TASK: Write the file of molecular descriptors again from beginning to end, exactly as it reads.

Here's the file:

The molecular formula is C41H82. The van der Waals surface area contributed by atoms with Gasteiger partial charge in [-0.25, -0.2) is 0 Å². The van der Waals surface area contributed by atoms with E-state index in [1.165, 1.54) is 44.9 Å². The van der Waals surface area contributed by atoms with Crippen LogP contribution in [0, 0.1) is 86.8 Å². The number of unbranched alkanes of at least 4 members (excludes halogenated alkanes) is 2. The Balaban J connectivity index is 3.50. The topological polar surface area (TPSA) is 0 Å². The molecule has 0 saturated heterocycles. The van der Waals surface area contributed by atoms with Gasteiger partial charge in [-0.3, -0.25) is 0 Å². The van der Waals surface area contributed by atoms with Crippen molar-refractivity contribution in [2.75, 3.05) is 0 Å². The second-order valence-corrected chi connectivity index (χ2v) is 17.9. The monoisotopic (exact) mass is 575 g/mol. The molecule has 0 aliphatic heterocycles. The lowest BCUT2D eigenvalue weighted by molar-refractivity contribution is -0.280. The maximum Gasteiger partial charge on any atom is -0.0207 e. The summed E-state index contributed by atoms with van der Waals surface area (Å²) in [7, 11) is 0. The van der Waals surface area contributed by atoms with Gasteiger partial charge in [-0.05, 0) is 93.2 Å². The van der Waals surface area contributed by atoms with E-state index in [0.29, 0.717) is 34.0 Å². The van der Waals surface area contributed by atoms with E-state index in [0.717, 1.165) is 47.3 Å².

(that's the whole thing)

The molecular formula is C41H82. The van der Waals surface area contributed by atoms with Gasteiger partial charge in [-0.25, -0.2) is 0 Å². The van der Waals surface area contributed by atoms with E-state index in [1.165, 1.54) is 44.9 Å². The van der Waals surface area contributed by atoms with Crippen LogP contribution in [0, 0.1) is 86.8 Å². The number of unbranched alkanes of at least 4 members (excludes halogenated alkanes) is 2. The Balaban J connectivity index is 3.50. The topological polar surface area (TPSA) is 0 Å². The molecule has 0 saturated heterocycles. The van der Waals surface area contributed by atoms with Gasteiger partial charge in [-0.3, -0.25) is 0 Å². The van der Waals surface area contributed by atoms with Crippen molar-refractivity contribution in [2.75, 3.05) is 0 Å². The second-order valence-corrected chi connectivity index (χ2v) is 17.9. The monoisotopic (exact) mass is 575 g/mol. The molecule has 0 aliphatic heterocycles. The lowest BCUT2D eigenvalue weighted by molar-refractivity contribution is -0.280. The maximum Gasteiger partial charge on any atom is -0.0207 e. The summed E-state index contributed by atoms with van der Waals surface area (Å²) in [7, 11) is 0. The van der Waals surface area contributed by atoms with Gasteiger partial charge in [-0.05, 0) is 93.2 Å². The van der Waals surface area contributed by atoms with E-state index in [0.29, 0.717) is 34.0 Å². The van der Waals surface area contributed by atoms with E-state index in [0.717, 1.165) is 47.3 Å².